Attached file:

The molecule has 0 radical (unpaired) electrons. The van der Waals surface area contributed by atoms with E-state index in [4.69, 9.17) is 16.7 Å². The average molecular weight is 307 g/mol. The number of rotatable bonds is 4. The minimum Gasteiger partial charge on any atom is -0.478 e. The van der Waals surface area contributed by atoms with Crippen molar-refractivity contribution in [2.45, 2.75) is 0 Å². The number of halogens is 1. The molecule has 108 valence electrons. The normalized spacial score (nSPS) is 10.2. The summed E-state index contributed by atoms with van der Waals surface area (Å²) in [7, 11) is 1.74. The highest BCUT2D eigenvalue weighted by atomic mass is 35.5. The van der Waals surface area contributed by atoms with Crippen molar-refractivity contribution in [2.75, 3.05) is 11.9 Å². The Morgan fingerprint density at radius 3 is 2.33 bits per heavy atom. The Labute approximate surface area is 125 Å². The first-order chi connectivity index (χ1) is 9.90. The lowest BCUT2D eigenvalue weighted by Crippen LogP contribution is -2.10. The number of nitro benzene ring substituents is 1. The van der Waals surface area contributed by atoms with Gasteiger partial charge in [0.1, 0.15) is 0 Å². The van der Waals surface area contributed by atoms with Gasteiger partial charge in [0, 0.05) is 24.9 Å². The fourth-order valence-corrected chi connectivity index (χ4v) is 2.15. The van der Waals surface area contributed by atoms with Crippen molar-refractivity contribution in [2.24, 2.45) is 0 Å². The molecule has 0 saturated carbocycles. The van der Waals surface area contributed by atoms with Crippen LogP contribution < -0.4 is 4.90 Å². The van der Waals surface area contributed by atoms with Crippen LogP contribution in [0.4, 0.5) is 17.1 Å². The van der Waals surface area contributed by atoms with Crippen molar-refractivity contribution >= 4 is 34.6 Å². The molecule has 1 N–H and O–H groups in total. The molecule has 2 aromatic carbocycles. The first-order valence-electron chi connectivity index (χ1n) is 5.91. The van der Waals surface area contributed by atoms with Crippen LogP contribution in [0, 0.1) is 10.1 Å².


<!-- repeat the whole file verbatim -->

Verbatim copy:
The molecule has 0 radical (unpaired) electrons. The van der Waals surface area contributed by atoms with E-state index in [4.69, 9.17) is 16.7 Å². The average molecular weight is 307 g/mol. The number of rotatable bonds is 4. The minimum Gasteiger partial charge on any atom is -0.478 e. The van der Waals surface area contributed by atoms with Crippen molar-refractivity contribution in [2.45, 2.75) is 0 Å². The number of halogens is 1. The molecule has 108 valence electrons. The normalized spacial score (nSPS) is 10.2. The summed E-state index contributed by atoms with van der Waals surface area (Å²) in [7, 11) is 1.74. The highest BCUT2D eigenvalue weighted by atomic mass is 35.5. The van der Waals surface area contributed by atoms with Crippen molar-refractivity contribution in [2.75, 3.05) is 11.9 Å². The Morgan fingerprint density at radius 3 is 2.33 bits per heavy atom. The Labute approximate surface area is 125 Å². The first-order chi connectivity index (χ1) is 9.90. The lowest BCUT2D eigenvalue weighted by Crippen LogP contribution is -2.10. The number of nitro benzene ring substituents is 1. The van der Waals surface area contributed by atoms with Gasteiger partial charge in [0.1, 0.15) is 0 Å². The van der Waals surface area contributed by atoms with Gasteiger partial charge in [0, 0.05) is 24.9 Å². The fourth-order valence-corrected chi connectivity index (χ4v) is 2.15. The van der Waals surface area contributed by atoms with Crippen molar-refractivity contribution in [2.24, 2.45) is 0 Å². The molecule has 0 saturated carbocycles. The van der Waals surface area contributed by atoms with Crippen LogP contribution < -0.4 is 4.90 Å². The van der Waals surface area contributed by atoms with Crippen LogP contribution in [0.4, 0.5) is 17.1 Å². The van der Waals surface area contributed by atoms with Crippen molar-refractivity contribution >= 4 is 34.6 Å². The molecule has 1 N–H and O–H groups in total. The molecule has 2 aromatic carbocycles. The first-order valence-electron chi connectivity index (χ1n) is 5.91. The van der Waals surface area contributed by atoms with Crippen LogP contribution in [0, 0.1) is 10.1 Å².